In sports, the rules clearly prohibit the use of PEDs. But because the drugs are extremely effective and the payoffs for success are so high, and because most of the drugs are difficult, if not impossible, to detect, or the tests can be beat with countermeasures, or the governing body of the sport itself (as in the case of Major League Baseball) doesn't fully support a comprehensive anti-doping testing program, the incentive to dope is powerful. Once a few elite athletes in a sport defect to gain an advantage over their cooperating competitors, they too must defect (even if they only think others are cheating), leading to a cascade of defection down through the ranks. Because the rules are clear, however, a code of silence prevents any open communication and cooperation between competitors and teams in order to reverse the defection trend (and thus the "secret" list of doping baseball players must be released to break the code of silence).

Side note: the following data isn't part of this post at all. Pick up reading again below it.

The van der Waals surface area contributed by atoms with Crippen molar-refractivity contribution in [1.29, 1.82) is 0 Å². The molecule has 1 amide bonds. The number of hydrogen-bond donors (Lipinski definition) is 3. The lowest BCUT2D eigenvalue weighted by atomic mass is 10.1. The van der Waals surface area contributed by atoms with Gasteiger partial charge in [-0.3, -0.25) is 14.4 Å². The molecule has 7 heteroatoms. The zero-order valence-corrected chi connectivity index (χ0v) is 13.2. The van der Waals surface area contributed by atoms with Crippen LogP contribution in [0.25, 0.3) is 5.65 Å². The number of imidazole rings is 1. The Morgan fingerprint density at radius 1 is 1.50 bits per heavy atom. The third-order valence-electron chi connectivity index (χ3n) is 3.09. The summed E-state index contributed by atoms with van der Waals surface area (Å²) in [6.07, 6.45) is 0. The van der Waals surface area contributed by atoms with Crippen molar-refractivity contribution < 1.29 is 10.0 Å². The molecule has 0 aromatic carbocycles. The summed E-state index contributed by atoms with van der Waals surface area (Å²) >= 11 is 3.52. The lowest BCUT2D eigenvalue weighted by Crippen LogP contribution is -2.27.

Solutions. The only hope of salvaging professional sports is to change the game matrix. To that end I have five recommendations:
1. Immunity for all athletes pre-2009. Since the entire system is corrupt and most competitors have been doping, it accomplishes nothing to strip the winner of his title after the fact when it is almost certain that the runners' up were also doping. Immunity will enable retired athletes to work with governing bodies and anti-doping agencies for improving the anti-doping system.
2. Increase the number of competitors tested, in competition, out-of-competition, and especially immediately before or after a race to prevent counter-measures from being employed. Sport sanctioning bodies should create a biological baseline profile on each athlete before the season begins to allow for proper comparison of unusual spikes in performance in competition.